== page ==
The Importance of Positive Need Fulfillment: Evidence From a Sample of War-Affected Sri Lankans

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Abstract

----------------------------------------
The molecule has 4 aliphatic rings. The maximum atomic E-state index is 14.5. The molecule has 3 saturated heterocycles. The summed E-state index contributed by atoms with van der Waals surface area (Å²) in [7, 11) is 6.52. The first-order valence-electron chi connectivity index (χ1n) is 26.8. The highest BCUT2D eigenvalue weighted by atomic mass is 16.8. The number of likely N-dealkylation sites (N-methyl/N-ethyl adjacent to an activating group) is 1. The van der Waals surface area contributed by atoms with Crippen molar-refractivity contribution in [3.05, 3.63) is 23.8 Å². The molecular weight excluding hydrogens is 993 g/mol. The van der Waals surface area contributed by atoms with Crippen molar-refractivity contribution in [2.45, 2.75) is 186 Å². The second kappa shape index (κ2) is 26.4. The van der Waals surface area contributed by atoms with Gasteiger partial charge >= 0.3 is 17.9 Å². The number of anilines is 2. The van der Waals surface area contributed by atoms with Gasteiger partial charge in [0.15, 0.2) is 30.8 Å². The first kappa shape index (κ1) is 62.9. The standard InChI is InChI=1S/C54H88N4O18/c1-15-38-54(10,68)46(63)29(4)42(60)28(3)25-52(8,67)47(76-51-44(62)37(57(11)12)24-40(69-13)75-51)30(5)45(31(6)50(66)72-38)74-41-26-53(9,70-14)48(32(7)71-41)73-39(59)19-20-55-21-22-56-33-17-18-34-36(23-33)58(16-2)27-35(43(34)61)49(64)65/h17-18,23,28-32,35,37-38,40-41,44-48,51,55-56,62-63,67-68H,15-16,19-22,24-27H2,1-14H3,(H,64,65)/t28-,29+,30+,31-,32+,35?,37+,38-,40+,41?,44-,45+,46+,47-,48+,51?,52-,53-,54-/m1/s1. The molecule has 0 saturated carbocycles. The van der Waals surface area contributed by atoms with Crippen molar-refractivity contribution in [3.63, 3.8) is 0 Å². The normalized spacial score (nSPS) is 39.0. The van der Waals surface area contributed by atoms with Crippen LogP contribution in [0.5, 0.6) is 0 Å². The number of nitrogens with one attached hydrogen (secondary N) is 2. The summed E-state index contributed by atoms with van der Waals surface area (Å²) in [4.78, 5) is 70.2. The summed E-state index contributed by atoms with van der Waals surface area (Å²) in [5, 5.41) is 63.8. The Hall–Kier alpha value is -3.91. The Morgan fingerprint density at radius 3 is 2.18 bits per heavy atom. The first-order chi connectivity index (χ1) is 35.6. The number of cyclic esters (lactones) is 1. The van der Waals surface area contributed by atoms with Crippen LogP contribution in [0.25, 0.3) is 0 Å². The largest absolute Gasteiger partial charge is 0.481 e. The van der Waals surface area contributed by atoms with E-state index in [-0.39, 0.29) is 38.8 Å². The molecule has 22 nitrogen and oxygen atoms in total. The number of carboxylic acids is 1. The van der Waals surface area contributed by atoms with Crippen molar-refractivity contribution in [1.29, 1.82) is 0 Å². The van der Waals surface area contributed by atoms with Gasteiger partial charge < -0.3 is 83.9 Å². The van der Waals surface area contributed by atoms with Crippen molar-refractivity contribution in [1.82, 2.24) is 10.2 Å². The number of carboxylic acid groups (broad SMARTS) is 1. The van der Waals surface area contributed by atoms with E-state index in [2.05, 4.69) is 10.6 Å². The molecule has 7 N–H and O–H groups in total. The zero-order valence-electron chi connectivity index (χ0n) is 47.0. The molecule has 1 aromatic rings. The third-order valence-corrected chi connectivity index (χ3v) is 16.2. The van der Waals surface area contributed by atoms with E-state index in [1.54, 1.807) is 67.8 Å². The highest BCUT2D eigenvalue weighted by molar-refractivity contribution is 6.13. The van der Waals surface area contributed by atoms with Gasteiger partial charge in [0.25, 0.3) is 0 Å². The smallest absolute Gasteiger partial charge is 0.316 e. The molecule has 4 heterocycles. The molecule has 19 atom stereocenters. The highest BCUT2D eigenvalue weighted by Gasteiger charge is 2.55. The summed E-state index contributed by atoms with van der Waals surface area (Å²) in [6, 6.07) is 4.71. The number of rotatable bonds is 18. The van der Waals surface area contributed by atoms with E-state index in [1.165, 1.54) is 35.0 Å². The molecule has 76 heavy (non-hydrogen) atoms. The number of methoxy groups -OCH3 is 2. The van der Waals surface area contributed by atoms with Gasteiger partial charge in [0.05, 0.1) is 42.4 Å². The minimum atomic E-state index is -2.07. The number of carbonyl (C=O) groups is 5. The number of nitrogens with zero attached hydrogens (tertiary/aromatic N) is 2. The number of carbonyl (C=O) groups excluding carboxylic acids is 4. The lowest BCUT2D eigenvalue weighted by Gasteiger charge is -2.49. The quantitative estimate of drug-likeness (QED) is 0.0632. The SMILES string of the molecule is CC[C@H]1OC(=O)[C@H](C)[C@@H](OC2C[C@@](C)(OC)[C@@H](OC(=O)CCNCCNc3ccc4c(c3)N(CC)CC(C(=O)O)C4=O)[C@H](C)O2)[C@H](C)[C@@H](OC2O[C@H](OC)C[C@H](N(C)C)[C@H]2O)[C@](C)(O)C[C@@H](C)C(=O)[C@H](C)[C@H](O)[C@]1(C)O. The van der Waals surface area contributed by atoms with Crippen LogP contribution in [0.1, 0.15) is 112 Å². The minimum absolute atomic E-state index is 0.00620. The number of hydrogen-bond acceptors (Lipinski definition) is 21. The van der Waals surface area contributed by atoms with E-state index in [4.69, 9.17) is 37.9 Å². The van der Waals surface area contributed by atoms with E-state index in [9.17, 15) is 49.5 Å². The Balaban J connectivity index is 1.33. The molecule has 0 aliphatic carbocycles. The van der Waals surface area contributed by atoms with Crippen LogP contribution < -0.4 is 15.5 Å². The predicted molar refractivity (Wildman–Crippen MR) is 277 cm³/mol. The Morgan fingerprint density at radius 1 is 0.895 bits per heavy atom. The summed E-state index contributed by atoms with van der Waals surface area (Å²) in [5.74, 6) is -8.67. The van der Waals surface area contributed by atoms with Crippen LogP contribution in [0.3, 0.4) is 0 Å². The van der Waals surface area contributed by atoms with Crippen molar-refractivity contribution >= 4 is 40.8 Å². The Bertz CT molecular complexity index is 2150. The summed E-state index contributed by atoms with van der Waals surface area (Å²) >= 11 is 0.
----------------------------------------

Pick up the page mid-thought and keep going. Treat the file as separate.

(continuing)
There has been growing interest in understanding the psychological and social-environmental factors that facilitate adaptive functioning in populations affected by ethnopolitical warfare. In the current study, we tested the hypothesis that a brief measure incorporating local idioms of positive need fulfilment would predict functioning in a war-affected Sri Lankan population above and beyond psychopathology when controlling for demographic variables and current life stressors. A brief measure of positive need fulfillment was derived from qualitative data and administered to a sample of 163 Sri Lankans affected by the civil war. Positive need fulfillment was found to uniquely predict functioning after controlling for age, war-related life problems, and psychopathology as assessed by the Penn-RESIST-Peradeniya War Problems Questionnaire. These findings highlight the importance of both basic need support and the fostering of agency in addition to addressing mental health needs.

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